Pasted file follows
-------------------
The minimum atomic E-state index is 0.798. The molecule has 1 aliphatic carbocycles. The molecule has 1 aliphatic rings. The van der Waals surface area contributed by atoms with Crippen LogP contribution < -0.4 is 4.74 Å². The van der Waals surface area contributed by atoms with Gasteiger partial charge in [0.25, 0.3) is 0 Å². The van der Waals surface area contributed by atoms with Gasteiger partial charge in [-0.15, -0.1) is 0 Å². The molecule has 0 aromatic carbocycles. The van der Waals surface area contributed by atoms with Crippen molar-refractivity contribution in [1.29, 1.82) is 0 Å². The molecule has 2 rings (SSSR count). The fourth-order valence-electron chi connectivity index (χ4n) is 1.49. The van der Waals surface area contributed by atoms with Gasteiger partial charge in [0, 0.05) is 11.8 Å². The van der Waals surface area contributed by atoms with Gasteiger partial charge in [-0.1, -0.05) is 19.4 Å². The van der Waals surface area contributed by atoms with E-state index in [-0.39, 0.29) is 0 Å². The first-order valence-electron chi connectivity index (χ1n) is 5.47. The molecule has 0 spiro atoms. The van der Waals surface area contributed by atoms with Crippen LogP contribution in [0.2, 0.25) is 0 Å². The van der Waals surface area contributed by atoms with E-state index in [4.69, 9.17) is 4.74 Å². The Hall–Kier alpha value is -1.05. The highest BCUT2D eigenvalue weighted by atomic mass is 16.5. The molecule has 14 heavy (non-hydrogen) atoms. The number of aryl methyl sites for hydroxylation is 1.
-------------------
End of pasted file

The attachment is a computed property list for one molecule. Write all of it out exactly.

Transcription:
The minimum atomic E-state index is 0.798. The molecule has 1 aliphatic carbocycles. The molecule has 1 aliphatic rings. The van der Waals surface area contributed by atoms with Crippen LogP contribution < -0.4 is 4.74 Å². The van der Waals surface area contributed by atoms with Gasteiger partial charge in [0.25, 0.3) is 0 Å². The van der Waals surface area contributed by atoms with Gasteiger partial charge in [-0.15, -0.1) is 0 Å². The molecule has 0 aromatic carbocycles. The van der Waals surface area contributed by atoms with Crippen molar-refractivity contribution in [1.29, 1.82) is 0 Å². The molecule has 2 rings (SSSR count). The fourth-order valence-electron chi connectivity index (χ4n) is 1.49. The van der Waals surface area contributed by atoms with Gasteiger partial charge in [0, 0.05) is 11.8 Å². The van der Waals surface area contributed by atoms with Gasteiger partial charge in [-0.1, -0.05) is 19.4 Å². The van der Waals surface area contributed by atoms with E-state index in [-0.39, 0.29) is 0 Å². The first-order valence-electron chi connectivity index (χ1n) is 5.47. The molecule has 0 spiro atoms. The van der Waals surface area contributed by atoms with Crippen LogP contribution in [0.2, 0.25) is 0 Å². The van der Waals surface area contributed by atoms with E-state index in [4.69, 9.17) is 4.74 Å². The Hall–Kier alpha value is -1.05. The highest BCUT2D eigenvalue weighted by atomic mass is 16.5. The molecule has 14 heavy (non-hydrogen) atoms. The number of aryl methyl sites for hydroxylation is 1.